In this podcast art historian Elizabeth Lev discusses the depiction of the Supper at Emmaus by Michelangelo Merisi da Caravaggio (1571 1610)

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Elizabeth Lev teaches art history at Duquesne University’s Italian campus, including a survey of Christian art in Rome, a course of her own design. She also writes for Inside the Vatican and is a regular contributor to Zenit news agency.


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The Supper at Emmaus

As they approached the village to which they were going, Jesus acted as if he were going farther. But they urged him strongly, “Stay with us, for it is nearly evening; the day is almost over.” So he went in to stay with them. When he was at the table with them, he took bread, gave thanks, broke it and began to give it to them. Then their eyes were opened and they recognized him, and he disappeared from their sight. They asked each other, “Were not our hearts burning within us while he talked with us on the road and opened the Scriptures to us?”

They got up and returned at once to Jerusalem. There they found the Eleven and those with them, assembled together and saying, “It is true! The Lord has risen and has appeared to Simon.” Then the two told what had happened on the way, and how Jesus was recognized by them when he broke the bread.
Luke 24:28-35

Two of Jesus’ disciples were walking to Emmaus after the Crucifixion when the resurrected Jesus himself drew near and went with them, but they did not recognise him.  Christ is shown at the moment of blessing the bread and revealing his true identity to the two disciples.

Caravaggio’s innovative treatment of the subject makes this one of his most powerful works. The depiction of Christ is unusual in that he is beardless and great emphasis is given to the still life on the table. The intensity of the emotions of Christ’s disciples is conveyed by their gestures and expression. The viewer too is made to feel a participant in the event.

The picture was commissioned by the Roman nobleman Ciriaco Mattei in 1601. Caravaggio painted a second more subdued version of the Supper at Emmaus about five years after the work in the National Gallery London.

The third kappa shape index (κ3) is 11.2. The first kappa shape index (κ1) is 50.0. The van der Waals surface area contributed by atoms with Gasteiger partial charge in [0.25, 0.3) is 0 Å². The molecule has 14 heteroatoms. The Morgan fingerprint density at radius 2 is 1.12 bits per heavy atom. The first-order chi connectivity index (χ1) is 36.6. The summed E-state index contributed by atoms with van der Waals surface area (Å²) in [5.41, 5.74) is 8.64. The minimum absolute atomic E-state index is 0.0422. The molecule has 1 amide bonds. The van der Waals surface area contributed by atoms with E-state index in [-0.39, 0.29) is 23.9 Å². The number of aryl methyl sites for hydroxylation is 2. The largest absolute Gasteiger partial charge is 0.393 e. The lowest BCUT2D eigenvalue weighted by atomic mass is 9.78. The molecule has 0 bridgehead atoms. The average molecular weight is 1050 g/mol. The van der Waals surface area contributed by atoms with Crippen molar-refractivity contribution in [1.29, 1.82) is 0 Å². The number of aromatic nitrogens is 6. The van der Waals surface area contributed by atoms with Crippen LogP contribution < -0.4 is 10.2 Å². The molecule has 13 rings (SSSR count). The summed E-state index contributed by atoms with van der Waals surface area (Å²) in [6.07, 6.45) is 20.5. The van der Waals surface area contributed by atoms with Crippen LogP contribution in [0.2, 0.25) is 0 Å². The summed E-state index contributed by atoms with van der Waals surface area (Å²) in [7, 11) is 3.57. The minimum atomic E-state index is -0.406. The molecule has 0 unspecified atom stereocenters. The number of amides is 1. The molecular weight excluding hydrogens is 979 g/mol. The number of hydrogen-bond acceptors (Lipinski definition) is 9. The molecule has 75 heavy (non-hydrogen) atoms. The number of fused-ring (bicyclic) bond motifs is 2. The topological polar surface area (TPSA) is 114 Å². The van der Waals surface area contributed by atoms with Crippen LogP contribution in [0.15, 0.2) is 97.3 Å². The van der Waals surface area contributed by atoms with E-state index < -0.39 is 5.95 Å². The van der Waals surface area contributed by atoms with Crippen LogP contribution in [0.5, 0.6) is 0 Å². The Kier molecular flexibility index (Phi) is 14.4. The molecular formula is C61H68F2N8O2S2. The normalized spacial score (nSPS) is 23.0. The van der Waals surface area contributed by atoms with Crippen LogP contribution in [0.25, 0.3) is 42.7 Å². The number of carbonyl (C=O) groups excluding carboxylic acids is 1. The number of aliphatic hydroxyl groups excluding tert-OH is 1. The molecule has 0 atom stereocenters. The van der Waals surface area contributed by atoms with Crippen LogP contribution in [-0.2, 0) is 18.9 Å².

Michelangelo Merisi da Caravaggio

1571 – 1610

Caravaggio is the archetypal artist-rebel whose tempestuous life matched the drama of his works. The immediacy of his mature paintings was achieved by the uncompromising representation of people and objects from life, intense and theatrical lighting, and strong foreshortening. His style was the main alternative to Mannerism and to Annibale Carracci’s anti-Mannerist style.

Michelangelo Merisi came from Caravaggio, near Milan. He moved to Rome in the early 1590s specialising in still lifes of fruit and flowers, and later in half-length figures such as ‘Boy bitten by a Lizard’. An early patron was Cardinal del Monte, who acquired commissions for him. These included altarpieces and narrative scenes, often showing dramatic moments of revelation.

In 1606 Caravaggio killed a man in a duel, fled Rome, and settled in Naples, where he continued to paint religious works. Two years later he became a Knight of Malta, but was briefly imprisoned in Malta. He journeyed in Sicily and southern Italy. Many late works, such as ‘Salome receives the Head of Saint John the Baptist’ are dark and melancholy. In 1610 Caravaggio was pardoned for the murder, but died of a fever shortly afterwards.

source – National Gallery London